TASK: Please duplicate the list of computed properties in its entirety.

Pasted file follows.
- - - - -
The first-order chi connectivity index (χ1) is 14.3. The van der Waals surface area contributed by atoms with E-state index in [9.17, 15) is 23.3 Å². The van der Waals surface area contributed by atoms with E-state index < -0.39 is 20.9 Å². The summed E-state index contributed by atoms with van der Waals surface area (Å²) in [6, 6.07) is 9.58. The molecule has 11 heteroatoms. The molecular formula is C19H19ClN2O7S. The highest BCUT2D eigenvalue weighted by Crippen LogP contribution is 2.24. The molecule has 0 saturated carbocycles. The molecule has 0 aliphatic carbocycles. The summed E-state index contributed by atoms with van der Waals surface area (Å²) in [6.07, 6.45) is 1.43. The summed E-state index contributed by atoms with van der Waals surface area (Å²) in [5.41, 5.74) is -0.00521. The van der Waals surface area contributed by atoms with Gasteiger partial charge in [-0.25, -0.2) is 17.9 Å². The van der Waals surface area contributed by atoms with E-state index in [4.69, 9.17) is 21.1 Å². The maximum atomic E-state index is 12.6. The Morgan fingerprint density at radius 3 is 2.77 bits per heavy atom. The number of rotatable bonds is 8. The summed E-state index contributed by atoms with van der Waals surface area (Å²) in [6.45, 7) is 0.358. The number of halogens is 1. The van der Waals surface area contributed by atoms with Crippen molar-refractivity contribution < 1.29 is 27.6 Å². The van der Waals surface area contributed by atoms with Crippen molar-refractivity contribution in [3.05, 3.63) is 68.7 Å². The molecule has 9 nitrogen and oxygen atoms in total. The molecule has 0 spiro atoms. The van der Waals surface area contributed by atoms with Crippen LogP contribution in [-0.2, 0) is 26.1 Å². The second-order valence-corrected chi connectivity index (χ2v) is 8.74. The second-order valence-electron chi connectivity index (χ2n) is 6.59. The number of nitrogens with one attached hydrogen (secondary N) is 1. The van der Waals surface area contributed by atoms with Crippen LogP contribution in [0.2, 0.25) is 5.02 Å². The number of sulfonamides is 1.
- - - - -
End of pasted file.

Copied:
The first-order chi connectivity index (χ1) is 14.3. The van der Waals surface area contributed by atoms with E-state index in [9.17, 15) is 23.3 Å². The van der Waals surface area contributed by atoms with E-state index < -0.39 is 20.9 Å². The summed E-state index contributed by atoms with van der Waals surface area (Å²) in [6, 6.07) is 9.58. The molecule has 11 heteroatoms. The molecular formula is C19H19ClN2O7S. The highest BCUT2D eigenvalue weighted by Crippen LogP contribution is 2.24. The molecule has 0 saturated carbocycles. The molecule has 0 aliphatic carbocycles. The summed E-state index contributed by atoms with van der Waals surface area (Å²) in [6.07, 6.45) is 1.43. The summed E-state index contributed by atoms with van der Waals surface area (Å²) in [5.41, 5.74) is -0.00521. The van der Waals surface area contributed by atoms with Gasteiger partial charge in [-0.25, -0.2) is 17.9 Å². The van der Waals surface area contributed by atoms with E-state index in [4.69, 9.17) is 21.1 Å². The maximum atomic E-state index is 12.6. The Morgan fingerprint density at radius 3 is 2.77 bits per heavy atom. The number of rotatable bonds is 8. The summed E-state index contributed by atoms with van der Waals surface area (Å²) in [6.45, 7) is 0.358. The number of halogens is 1. The van der Waals surface area contributed by atoms with Crippen molar-refractivity contribution < 1.29 is 27.6 Å². The van der Waals surface area contributed by atoms with Crippen molar-refractivity contribution in [3.05, 3.63) is 68.7 Å². The molecule has 9 nitrogen and oxygen atoms in total. The molecule has 0 spiro atoms. The van der Waals surface area contributed by atoms with Crippen LogP contribution in [-0.2, 0) is 26.1 Å². The second-order valence-corrected chi connectivity index (χ2v) is 8.74. The second-order valence-electron chi connectivity index (χ2n) is 6.59. The number of nitrogens with one attached hydrogen (secondary N) is 1. The van der Waals surface area contributed by atoms with Crippen LogP contribution in [0.2, 0.25) is 5.02 Å². The number of sulfonamides is 1.